Entities are data buckets and categories that contain phrases and words that have related characteristics.
Different platforms and services have different methods of categorizing types of entities. But generally, they are similar even though the vernacular within the platforms may not be.
Here are the most common entity types for chatbots:
- simple and contextual entities
- composite entities
- entity roles
- entity lists (also known as developer entities)
- regular expressions
- pre-built models
- named and system entities
- session entities
Simple and Contextual Entities
Simple and contextual entities teach your NLU model is for data that does not contain any other data item, is a single concept, does not have prebuilt entity or formats (like zip code or phone number), and is not a well formatted expression.
A composite entity is when you have two entities that are related, but you need to capture them together so that you can streamline the chat conversation journey for the user so as not to have to clarify the intent with multiple streams of questions. An example of this can be when you have a regional location and are trying to match up a municipal location within the same utterance.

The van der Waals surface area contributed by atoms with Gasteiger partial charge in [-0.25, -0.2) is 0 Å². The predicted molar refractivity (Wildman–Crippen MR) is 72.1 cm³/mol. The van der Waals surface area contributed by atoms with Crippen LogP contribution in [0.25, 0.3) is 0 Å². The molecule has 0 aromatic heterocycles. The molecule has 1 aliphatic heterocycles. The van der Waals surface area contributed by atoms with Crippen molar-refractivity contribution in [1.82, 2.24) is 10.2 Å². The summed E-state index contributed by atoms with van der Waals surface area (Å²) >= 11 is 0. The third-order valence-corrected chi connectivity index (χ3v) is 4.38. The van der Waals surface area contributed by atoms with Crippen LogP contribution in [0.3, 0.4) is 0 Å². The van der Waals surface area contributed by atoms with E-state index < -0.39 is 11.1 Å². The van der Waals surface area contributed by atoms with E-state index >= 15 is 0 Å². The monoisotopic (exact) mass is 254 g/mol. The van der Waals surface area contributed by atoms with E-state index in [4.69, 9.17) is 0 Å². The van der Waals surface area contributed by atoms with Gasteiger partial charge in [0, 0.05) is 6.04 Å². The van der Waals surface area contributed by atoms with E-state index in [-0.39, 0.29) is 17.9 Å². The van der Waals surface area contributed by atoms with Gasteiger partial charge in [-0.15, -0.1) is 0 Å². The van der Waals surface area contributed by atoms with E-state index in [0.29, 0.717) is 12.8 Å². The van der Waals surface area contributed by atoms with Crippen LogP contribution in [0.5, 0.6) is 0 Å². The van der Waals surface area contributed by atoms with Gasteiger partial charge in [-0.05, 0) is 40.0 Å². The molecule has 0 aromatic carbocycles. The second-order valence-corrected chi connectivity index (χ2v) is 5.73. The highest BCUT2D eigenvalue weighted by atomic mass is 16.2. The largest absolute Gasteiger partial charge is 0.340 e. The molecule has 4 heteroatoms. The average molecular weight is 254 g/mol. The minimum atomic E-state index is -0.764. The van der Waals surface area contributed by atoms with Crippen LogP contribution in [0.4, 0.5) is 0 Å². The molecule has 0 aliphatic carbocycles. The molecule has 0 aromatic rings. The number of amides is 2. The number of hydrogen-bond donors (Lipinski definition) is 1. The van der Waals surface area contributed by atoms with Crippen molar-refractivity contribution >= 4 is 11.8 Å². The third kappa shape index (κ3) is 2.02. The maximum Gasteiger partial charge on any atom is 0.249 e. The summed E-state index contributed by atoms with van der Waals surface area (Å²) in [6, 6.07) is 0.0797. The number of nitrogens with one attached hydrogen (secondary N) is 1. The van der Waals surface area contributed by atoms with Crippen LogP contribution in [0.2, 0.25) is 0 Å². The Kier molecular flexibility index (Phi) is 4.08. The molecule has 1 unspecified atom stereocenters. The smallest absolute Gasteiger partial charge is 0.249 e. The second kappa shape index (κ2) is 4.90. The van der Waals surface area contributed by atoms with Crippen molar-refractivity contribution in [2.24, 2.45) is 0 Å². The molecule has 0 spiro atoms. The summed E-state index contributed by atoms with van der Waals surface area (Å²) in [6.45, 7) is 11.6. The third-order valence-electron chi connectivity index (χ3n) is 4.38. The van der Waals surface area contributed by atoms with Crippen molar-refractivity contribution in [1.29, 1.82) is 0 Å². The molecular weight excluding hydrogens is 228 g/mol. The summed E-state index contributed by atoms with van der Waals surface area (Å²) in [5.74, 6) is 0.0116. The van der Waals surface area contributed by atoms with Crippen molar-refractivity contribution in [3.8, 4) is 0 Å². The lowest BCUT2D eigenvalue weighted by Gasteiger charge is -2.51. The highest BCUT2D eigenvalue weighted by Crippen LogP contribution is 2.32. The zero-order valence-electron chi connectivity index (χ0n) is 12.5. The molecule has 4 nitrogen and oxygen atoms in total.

An entity role can be used to extract information that is related to one another in the context of the utterance and need to be grouped and processed as a unit of information. Example of entity roles are away/from, from/to, start/end.
Entity Lists and Developer Entities
You’ll see this listed either as entity list or developer entities, but they mean the same thing.
An entity list is an exact text match to the words in an utterance. This can include a company’s product or service line to identify key pieces of information. This will require normalization of the synonyms for each of these entities. List entity is a good choice when the data values are known and the text is an exact match.
Developer entities are data groupings of common types of data that are created and customized to the use of the company sponsoring the bot. This includes a brands line of products and services names.
These are scenarios where standardized data will be pulled from an utterance. Using the service and product line example, these could be the code values for each of these items in the bill.